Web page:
Friday, January 19, 2018

Napa Cabernet From Smith-Madrone

In St. Helena, 1,800 feet up Napa Valley's Spring Mountain, Charles and Stuart Smith started Smith-Madrone Winery more than four decades ago, when there was still room at the top in the "pioneer" field.  The outfit's name is a tip of the winemaker's hat to the Smith brothers, and to the madrone trees that populate the property.

The 2014 vintage was marked by a horribly dry winter - they got only half their usual rain - and an earthquake.  The 42-year-old, dry-farmed Cabernet Sauvignon vines held their own, though, and yielded an abundant crop.

It's all estate fruit from Napa's Spring Mountain District here, 85% Cabernet Sauvignon, 8% Cabernet Franc and 7% Merlot.  The wine spent 18 months in French oak barrels, 70% of which were new.  Alcohol hits only 13.9% abv, which is uncharacteristically low for a red California wine.  This wine retails for $52, a relative bargain in the world of Napa Cabs.  Nearly 2,000 cases were produced.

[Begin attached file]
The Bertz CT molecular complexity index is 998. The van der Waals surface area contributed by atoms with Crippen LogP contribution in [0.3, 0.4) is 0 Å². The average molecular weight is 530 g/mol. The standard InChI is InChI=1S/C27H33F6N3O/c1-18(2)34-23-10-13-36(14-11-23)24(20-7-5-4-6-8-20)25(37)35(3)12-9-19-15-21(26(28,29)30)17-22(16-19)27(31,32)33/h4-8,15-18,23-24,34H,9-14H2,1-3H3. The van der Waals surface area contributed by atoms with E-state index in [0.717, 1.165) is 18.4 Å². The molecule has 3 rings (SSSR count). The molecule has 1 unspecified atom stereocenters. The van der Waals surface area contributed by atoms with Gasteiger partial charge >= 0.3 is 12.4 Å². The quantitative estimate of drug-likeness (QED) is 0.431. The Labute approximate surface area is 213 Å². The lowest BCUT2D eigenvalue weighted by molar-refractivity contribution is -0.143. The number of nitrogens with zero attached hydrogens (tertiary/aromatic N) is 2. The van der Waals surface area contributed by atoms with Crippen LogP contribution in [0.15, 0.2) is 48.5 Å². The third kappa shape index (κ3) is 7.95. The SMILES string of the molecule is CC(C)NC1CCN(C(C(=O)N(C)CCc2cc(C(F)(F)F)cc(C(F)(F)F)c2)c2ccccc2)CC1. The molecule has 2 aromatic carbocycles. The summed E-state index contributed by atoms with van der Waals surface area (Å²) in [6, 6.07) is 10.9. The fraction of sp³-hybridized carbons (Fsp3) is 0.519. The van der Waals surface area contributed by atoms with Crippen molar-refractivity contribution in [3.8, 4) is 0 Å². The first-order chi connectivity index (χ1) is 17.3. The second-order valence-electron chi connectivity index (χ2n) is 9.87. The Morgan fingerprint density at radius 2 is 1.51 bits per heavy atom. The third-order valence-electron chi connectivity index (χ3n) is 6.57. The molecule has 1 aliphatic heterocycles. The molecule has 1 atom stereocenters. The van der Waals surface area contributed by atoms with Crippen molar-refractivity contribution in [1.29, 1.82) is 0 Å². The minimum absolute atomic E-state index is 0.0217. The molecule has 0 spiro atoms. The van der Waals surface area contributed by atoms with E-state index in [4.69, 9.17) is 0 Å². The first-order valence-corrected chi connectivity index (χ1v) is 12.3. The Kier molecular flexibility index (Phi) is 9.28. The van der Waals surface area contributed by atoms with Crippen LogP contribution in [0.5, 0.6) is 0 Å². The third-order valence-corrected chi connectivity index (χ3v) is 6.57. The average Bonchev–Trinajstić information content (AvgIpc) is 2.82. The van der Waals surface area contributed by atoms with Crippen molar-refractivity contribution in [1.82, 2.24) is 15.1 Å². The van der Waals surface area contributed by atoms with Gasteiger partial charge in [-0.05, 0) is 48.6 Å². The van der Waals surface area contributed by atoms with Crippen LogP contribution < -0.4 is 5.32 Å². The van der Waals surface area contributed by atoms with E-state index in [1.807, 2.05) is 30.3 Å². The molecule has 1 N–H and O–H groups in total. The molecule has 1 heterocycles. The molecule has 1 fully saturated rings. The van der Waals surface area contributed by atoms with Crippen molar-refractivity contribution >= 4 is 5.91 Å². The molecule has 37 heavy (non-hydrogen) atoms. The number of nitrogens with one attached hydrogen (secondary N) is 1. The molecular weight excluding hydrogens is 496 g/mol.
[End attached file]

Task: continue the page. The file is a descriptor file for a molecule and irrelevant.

The medium-dark wine really has a powerful nose, or maybe I should say an "expressive" one, since elegance wins over power.  The dark fruit is draped in earth and minerals and some of the more lovely holiday spice and pencil-lead notes that I've run across lately.  On the palate, the fruit tastes "grown up" instead of candied - savory instead of sweet.  The tannic structure is firm yet fanciful, the mouthfeel flinty yet filigree.  The wine will pair wonderfully with a steak or a pork chop, but it's a great sipper, too.